I’ve just finished an interesting project. I’ve been interviewing the CEOs and senior executives of 12 large national and multinational organisations who’ve been involved in a transformational leadership training program. I would love to tell you some of the amazing things they said about the impact on themselves, their teams, organisations and families because it would blow you away. However, their remarks are confidential, so I’ll share just the flavour of them.
All of the leaders spoke about a dramatic transformation in their listening, their empathy with others, their ability to see things from another’s perspective, their general self-awareness. Over and over, each of them spoke as if a giant mirror had been held up to them, and for the first time, they could see themselves for themselves.
As they spoke, they were shocked, moved, exhilarated. One man in particular, a man in his 60s, told me something about his view of himself as an ethical person and his discovery of his error that was profoundly moving.
These men, and one woman, had all experienced something called transformation. Many people don’t understand what’s meant by “transformation”; they think of it as lying on a continuum with “minimal change” at one end, “big change” in the middle region and “transformation” at the other end. However, change and transformation are radically, qualitatively different.
Change lies in the realm of “more, better or different” in which we work hard to make more of something, make something better or make something different from how it is now. It’s about turning up the volume, you could say, while the “stuff” of the content remains constant.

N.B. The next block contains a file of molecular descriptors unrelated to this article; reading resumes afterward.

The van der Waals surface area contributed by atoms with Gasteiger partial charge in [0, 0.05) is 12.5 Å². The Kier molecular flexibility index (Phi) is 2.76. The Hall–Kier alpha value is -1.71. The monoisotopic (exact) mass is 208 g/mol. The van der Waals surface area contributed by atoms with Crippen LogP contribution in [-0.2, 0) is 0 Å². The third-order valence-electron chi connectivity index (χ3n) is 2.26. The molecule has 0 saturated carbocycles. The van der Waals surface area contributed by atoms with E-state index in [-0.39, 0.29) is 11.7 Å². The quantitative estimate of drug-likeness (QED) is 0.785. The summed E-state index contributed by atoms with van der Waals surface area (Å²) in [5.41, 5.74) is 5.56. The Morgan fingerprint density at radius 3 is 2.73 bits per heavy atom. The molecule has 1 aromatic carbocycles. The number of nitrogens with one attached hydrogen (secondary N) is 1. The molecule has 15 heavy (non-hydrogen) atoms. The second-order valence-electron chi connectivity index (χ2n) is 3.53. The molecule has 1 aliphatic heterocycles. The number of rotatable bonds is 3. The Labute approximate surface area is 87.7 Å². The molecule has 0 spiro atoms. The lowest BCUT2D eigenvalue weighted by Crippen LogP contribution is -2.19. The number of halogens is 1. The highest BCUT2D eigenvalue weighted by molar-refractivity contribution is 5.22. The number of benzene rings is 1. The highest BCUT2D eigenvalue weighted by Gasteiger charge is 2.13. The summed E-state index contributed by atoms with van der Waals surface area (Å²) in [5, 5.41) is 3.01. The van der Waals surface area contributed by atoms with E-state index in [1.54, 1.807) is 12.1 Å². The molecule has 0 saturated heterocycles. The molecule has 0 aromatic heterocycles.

All efforts in the realm of change tend towards entropy; to say it another way, one has to put in tremendous effort or the situation simply reverts to the default. And inevitably, one day it does. Thus, the old chestnut, “Plus ça change, plus c’est la même chose.”
Transformation, on the other hand, is not about “more, better or different”. Transformation is a state change; like ice and water, or gas and liquid. It is the instantaneous reorganisation of a thing around an entirely different principle; a radical reconstitution that happens in an instant, and does not involve work or striving.
Transformation is looking into the kaleidoscope, giving it a quarter-turn and seeing the coloured shards form an entirely new picture. Transformation always involves revelation or a new seeing. And what is seen cannot be unseen. Thus, transformation is a one-way phenomenon. When it’s experienced, it cannot be undone. It can be forgotten, but never undone.
In the last few days in Australia, we’ve had the latest turn of the screw applied to refugees attempting to claim asylum in Australia who travel by leaky boat from Indonesia. The Prime Minister has declared such refugees will now be transferred to the impoverished neighbouring country of Papua New Guinea and left there, and that even if their claim of asylum is validated, they will never be settled in Australia. The “debate” that has followed this decision is poisonous on many counts. What’s most poisonous, however, is that it’s the same conversation Australia’s been having for decades in one form or another.
It’s a conversation firmly in the realm of change, and will come back again and again like an out-of-control boomerang. Plus ça change, plus c’est la même chose. What’s needed is transformation, the kind of transformation the people I’ve been interviewing have experienced, the kind of transformation that involves revealing one’s self to one’s self.
Image: Brigitte Bardot in La Vérité (1960) by Henri-Georges Clouzot